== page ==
White Riot

As punk was exploding in late 70’s Britain, so was a disturbing trend toward fascism represented by the right wing National Front movement and anti-immigrant politicians Enoch Powell and neo-Nazi Martin Webster.  Rock photographer Red Saunders was so incensed over a racist speech given by Eric Clapton, he wrote a letter to the music press that rock should stand against racism and the music press (NME, Melody Maker, etc.) published it.  Encouraged, Saunders and a like minded group began the Temporary Hoarding fanzine and began organizing events, the greatest of which was the Rock Against Racism concert where The Clash played their empathetic anthem “White Riot.”

Laura's Review: B+

Cowriter (with Ed Gibbs)/director Rubika Shah (both of doc shorts "Let's Dance: David Bowie Down Under" and "White Riot: London") responds to the current disturbing atmosphere of right wing extremism by looking back just over forty years ago when the National Front was everywhere and British police harassed and terrorized immigrants with the ‘suspected persons’ law.  The resulting film, with its spritely pace, joyous spirit, fanzine aesthetic and punk rock soundtrack, is a hopeful testament to what can be achieved by ordinary citizenry.

Shah’s meticulously assembled documentary uses an extensive present day interview with Saunders as her through line, cutting to stills, archival and never-before-seen footage to flesh out his tale.  Most innovatively, she animates pages from his fanzine.  Saunders is a great story teller, his wit somehow making his observation that he wasn’t just against the National Front but ‘your everyday British family kind of racism’ almost funny.  We get plenty of examples that are not, however, including racially motivated murders on Brick Lane and beatings of West Indian Blacks.  

Shah notes that there was a point where punk began to flirt with ‘fascist chic’ as we see Sid Vicious in his swastika tee, Siouxsie Sioux wearing a swastika armband and David Bowie in full Thin White Duke (and cocaine) mode calling Hitler the first rock star (his notorious Nazi salute being a wave caught by a photographer at just the wrong moment).   While most of these musicians rejected racism (we hear Johnny Rotten going full rant), other more mainstream rockers like Rod Stewart supported Powell (ironically from his home in L.A.).  Fortunately, the punk movement embraced anti-racism, people like Saunders pushing for Black bands to be booked with white ones.  The West Indian Notting Hill Carnival, back before the area got toney, is enjoyed by all.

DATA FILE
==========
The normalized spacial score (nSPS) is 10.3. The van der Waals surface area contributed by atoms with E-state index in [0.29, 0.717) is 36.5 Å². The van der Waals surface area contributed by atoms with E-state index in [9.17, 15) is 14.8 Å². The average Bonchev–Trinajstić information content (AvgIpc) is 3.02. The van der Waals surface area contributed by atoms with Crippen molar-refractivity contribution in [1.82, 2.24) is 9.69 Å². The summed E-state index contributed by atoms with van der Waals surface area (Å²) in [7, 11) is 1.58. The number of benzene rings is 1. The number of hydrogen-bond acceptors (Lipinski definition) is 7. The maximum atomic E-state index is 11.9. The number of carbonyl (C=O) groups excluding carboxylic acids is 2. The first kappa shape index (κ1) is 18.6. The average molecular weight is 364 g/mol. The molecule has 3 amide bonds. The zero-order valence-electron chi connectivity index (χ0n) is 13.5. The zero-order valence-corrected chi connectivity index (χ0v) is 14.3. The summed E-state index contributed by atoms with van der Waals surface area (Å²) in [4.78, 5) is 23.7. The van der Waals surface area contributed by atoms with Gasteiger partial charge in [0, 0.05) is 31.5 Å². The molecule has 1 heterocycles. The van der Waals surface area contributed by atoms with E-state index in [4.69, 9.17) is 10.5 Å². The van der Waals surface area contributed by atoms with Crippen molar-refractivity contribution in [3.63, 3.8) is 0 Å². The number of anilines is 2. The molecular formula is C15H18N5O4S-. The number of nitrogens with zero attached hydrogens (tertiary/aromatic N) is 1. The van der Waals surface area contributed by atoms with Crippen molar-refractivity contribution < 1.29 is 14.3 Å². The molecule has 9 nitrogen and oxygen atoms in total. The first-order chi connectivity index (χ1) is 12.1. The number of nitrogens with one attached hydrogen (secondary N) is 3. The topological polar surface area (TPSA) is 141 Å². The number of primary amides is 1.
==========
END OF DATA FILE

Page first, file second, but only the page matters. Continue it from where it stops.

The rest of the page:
There’s a brief interlude outlining the roots of racism in British Colonialism before Temporary Hoarding’s Kate Webb tells us about all the letters they were fielding, including kids writing to them about fascist teachers.  When the NF decided to march through the racially mixed Lewisham, it was the first time since WWII that police broke out riot shields.  But make no mistake, they supported the NF (two recent fictional films are set against this background – this year’s “Beats” and last year’s “Blinded by the Light”).

The film’s climax is the Rock Against Racism event, one which Saunders wanted to bring into the NF territory of Victoria Park via a march from Trafalgar Square.  They engaged Sham ’69, a band with followers on both sides, to appeal to better angels despite the potential risk.  The Clash were asked, and agreed, to cede headliner status to Tom Robinson, who was thought to be the best to bring everyone together.  Steel Pulse is heard throughout the march.  Alien Kulture, a band comprised of Asian immigrants and one ‘token white,’ participated as did Poly Styrene.  The gig which Saunders estimated as drawing 500 when he applied for his permit drew 80,000.

“White Riot” is a snapshot of history as it reverberates today, made with great skill and buoyant punk pride.  It’s one of 2020’s most entertaining – and enlightening – documentaries.

Robin's Review: B+

In the 1970s, the punk movement, with its fascist fashion and nationalist/racist/anti-immigration thinking, was making its way into the modern music scene. But, a more thoughtful movement was growing within that scene – Rock Against Racism – to fight back against the growing hate for outsiders coming to Britain in “White Riot.”

When I heard about the subject matter of Rubika Shah’s insightful and amazingly current documentary about a music revolution against racism, in the ‘SEVENTIES no less, I was dumbfounded. Granted, the movement, Rock Against Racism, was tiny when compared to the 70s music scene, but the dedication of its founders made RAR a force to be reckoned with.

Shah tells us of the inspiration that brought about RAR – rock guitarist Eric Clapton, in 1976, cast his support for racist MP Enoch Powell and the National Front – as the tiny movement attracted punk bands like The Clash and Steel Pulse plus reggae bands, too. They united in their anti-racist cause and pushed their fight to where it counts most – through music. This culminated in a concert in London’s Victoria Park that attracted 80000 music lovers joining the fight. (The promoters had a permit for 500 attendees.)

The RAR movement, we learn, was founded by Red Saunders, Roger Huddle and other dedicated activists who, with Clapton’s declaration supporting Powell to stop Britain from becoming “a black colony, started a paper, Temporary Hoarding (note the “rar”) to spread the truth and counter against racial hatred toward the immigrant population. (Unfortunately, this hatred still exists in the US.)

It is hopeful to note that, while Powell was voted out in 1979 and the National Front fell soon after, the RAR flourished into the 1980s in Britain. I think we need the RAR folks and their philosophy here, in the US, and now.

"White Riot" is playing virtually at The Brattle theater beginning on 10/16/2020.